Directed evolution is a powerful technique for identifying beneficial mutations in defined DNA sequences with the goal of improving desired phenotypes. Recent methodological advances have made the evolution of short DNA sequences quick and easy. However, the evolution of DNA sequences >5kb in length, notably gene clusters, is still a challenge for most existing methods. Since many important microbial phenotypes are encoded by multigene pathways, they are usually improved via adaptive laboratory evolution (ALE), which while straightforward to implement can suffer from off-target and hitchhiker mutations that can adversely affect the fitness of the evolved strain. We have therefore developed a new directed evolution method (Inducible Directed Evolution, IDE) that combines the specificity and throughput of recent continuous directed evolution methods with the ease of ALE. Here, we present detailed methods for operating Inducible Directed Evolution (IDE), which enables long (up to 85kb) DNA sequences to be mutated in a high throughput manner via a simple series of incubation steps. In IDE, an intracellular mutagenesis plasmid (MP) tunably mutagenizes the pathway of interest, located on the phagemid (PM). MP contains a mutagenic operon (danQ926, dam, seqA, emrR, ugi, and cda1) that can be expressed via the addition of a chemical inducer. Expression of the mutagenic operon during a cell cycle represses DNA repair mechanisms such as proofreading, translesion synthesis, mismatch repair, and base excision and selection, which leads to a higher mutation rate. Induction of the P1 lytic cycle results in packaging of the mutagenized phagemid, and the pathway-bearing phage particles infect naïve cells, generating a mutant library that can be screened or selected for improved variants. Successive rounds of IDE enable optimization of complex phenotypes encoded by large pathways (as of this writing up to 36 kb), without requiring inefficient transformation steps. Additionally, IDE avoids off-target genomic mutations and enables decoupling of mutagenesis and screening steps, establishing it as a powerful tool for optimizing complex phenotypes in E. coli.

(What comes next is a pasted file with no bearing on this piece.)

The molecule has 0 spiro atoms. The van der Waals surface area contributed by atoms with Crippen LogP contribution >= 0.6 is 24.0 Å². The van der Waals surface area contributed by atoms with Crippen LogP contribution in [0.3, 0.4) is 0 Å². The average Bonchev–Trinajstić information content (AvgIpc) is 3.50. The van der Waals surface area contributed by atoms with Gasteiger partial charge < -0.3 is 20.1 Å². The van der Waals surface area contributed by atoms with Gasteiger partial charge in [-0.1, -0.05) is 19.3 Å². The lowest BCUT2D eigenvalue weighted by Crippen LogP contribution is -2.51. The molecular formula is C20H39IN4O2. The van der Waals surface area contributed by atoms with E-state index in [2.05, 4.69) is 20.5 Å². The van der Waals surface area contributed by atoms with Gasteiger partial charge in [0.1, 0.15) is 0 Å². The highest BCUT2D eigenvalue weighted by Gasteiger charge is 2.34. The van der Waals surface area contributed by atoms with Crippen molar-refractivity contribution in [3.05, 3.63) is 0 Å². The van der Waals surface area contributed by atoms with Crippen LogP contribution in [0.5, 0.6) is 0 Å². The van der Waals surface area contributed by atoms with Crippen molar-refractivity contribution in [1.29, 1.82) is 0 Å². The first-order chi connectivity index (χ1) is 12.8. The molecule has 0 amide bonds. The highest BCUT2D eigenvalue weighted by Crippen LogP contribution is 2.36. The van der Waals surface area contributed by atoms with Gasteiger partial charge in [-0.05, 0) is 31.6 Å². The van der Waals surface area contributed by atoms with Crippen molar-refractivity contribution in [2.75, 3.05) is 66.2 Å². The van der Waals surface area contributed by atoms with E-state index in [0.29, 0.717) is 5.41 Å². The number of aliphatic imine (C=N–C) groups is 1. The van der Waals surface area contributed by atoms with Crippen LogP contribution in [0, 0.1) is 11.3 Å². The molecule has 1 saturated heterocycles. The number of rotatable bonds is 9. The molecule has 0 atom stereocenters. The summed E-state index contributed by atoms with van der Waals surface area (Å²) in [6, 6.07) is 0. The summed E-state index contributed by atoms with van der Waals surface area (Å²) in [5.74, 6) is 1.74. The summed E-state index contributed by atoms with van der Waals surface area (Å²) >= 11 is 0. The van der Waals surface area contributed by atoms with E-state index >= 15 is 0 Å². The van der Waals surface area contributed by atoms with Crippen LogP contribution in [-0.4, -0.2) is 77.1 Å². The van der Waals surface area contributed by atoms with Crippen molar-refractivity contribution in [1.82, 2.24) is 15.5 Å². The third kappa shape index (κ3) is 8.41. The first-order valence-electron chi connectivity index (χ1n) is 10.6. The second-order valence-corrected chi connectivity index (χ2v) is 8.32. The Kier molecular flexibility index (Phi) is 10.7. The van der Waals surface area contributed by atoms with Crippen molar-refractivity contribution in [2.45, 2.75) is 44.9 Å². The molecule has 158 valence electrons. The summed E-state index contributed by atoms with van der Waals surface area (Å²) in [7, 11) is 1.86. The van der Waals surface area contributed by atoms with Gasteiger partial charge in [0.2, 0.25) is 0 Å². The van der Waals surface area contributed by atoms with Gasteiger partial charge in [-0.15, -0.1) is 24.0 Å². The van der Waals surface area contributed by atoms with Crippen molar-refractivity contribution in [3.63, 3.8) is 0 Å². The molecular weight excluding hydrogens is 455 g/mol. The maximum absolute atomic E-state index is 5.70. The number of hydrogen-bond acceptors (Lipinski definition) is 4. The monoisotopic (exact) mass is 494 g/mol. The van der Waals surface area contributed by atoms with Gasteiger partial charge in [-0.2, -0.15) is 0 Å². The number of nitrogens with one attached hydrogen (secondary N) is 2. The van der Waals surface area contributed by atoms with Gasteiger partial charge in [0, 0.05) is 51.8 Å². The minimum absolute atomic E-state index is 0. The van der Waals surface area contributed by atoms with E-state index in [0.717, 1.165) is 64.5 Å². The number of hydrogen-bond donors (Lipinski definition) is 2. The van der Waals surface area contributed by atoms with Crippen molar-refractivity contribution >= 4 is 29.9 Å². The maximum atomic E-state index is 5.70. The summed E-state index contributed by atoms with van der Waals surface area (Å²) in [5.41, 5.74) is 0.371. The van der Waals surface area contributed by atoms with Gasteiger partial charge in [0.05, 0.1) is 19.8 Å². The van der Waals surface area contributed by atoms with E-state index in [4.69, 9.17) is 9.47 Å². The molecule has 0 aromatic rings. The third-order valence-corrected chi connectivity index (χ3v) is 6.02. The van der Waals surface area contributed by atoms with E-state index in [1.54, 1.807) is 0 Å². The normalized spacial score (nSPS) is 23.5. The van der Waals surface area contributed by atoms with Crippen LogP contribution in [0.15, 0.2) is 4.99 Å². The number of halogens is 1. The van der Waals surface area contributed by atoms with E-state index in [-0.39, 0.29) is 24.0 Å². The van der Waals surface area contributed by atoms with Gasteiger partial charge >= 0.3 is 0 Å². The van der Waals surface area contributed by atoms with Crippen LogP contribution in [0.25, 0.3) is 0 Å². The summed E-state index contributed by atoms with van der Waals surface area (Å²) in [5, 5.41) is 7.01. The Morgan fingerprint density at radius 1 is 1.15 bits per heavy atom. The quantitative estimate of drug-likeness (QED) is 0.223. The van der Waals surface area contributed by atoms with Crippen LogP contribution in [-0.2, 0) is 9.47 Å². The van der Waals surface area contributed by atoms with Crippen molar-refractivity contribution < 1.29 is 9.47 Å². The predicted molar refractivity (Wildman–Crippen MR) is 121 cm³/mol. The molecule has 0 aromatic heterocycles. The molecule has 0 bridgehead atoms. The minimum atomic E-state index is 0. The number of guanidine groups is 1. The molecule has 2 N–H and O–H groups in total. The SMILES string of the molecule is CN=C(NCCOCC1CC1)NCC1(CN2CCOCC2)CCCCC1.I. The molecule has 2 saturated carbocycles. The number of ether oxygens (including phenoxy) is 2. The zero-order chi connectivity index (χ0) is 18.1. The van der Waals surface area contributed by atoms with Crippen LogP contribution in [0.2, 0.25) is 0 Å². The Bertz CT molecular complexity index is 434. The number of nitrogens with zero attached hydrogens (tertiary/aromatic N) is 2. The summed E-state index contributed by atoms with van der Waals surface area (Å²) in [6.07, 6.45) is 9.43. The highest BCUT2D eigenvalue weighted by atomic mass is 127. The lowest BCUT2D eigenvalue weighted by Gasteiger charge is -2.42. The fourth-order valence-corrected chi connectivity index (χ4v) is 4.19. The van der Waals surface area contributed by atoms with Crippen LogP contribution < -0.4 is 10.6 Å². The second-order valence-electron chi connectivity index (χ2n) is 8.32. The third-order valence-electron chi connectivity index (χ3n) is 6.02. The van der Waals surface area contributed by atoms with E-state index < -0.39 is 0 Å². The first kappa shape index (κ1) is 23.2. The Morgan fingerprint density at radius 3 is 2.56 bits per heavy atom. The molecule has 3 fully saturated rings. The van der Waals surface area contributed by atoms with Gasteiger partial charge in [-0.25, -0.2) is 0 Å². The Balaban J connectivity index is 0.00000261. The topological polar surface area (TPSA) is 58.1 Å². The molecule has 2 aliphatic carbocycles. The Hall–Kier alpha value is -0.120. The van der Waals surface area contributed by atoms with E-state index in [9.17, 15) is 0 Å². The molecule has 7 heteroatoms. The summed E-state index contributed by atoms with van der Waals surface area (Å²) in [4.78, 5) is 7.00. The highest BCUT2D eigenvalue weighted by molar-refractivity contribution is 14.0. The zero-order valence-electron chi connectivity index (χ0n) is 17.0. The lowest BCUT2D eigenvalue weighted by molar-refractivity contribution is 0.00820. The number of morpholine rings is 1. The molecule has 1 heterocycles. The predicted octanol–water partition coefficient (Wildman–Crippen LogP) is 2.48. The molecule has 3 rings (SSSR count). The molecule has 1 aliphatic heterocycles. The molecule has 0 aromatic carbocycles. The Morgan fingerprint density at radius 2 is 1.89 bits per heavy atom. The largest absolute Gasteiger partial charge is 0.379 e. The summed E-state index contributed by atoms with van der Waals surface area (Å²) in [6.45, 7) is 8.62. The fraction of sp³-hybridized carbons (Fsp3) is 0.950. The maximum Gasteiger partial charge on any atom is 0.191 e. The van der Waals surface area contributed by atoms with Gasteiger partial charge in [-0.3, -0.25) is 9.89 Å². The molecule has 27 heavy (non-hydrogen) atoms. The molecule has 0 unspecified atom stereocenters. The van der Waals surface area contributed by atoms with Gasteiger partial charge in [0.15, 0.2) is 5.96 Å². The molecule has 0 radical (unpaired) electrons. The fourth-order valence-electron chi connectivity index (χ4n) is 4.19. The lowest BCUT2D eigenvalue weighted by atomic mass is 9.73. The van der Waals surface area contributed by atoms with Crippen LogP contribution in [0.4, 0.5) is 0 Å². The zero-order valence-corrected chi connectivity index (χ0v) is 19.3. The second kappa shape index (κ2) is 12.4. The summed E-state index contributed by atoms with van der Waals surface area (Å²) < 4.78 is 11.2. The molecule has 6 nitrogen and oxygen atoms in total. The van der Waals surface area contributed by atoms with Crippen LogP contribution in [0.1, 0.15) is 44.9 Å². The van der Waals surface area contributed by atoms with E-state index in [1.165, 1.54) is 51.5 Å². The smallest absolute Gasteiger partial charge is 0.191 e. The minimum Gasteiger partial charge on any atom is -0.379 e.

Graphical abstract:

Figure 1. Overview of Inducible Directed Evolution (IDE).

Pathways of interest are cloned into a P1 phagemid (PM) backbone and transformed into a strain of E. coli containing MP (diversification strain). The mutagenesis plasmid is induced to generate mutations. Phage lysate is produced and used to infect a strain that expresses the phenotype of interest (screening/selection strain). The resulting strain library is screened to identify those with improved properties. Narrowed-down libraries can then go through another IDE cycle by infecting a fresh diversification strain.

0 Q&A 754 Views Sep 20, 2022

R-loops, or RNA:DNA hybrids, are structures that arise co-transcriptionally when a nascent RNA hybridizes back with the template ssDNA, leading to a displaced ssDNA. Because accumulation of R-loops can lead to genomic instability and loss of cellular homeostasis, it is important to determine the genome-wide distribution of R-loops in different physiological conditions. Current R-loop mapping strategies are based on R-loop enrichment—mediated by the S9.6 antibody, such as DRIP-seq, or by the exonuclease RNase H1, such as MapR—or the latest R-loop CUT&Tag, based on an artificial R-loop sensor derived from an RNase H1 sub-domain. Because some of these techniques often require high input material or expensive reagents, we sought to apply MapR, which does not require expensive reagents and has been shown to be compatible with low input samples. Importantly, we demonstrate that incorporation of improved CUT&RUN steps into the MapR protocol yields R-loop-enriched DNA when using low input Drosophila nuclei.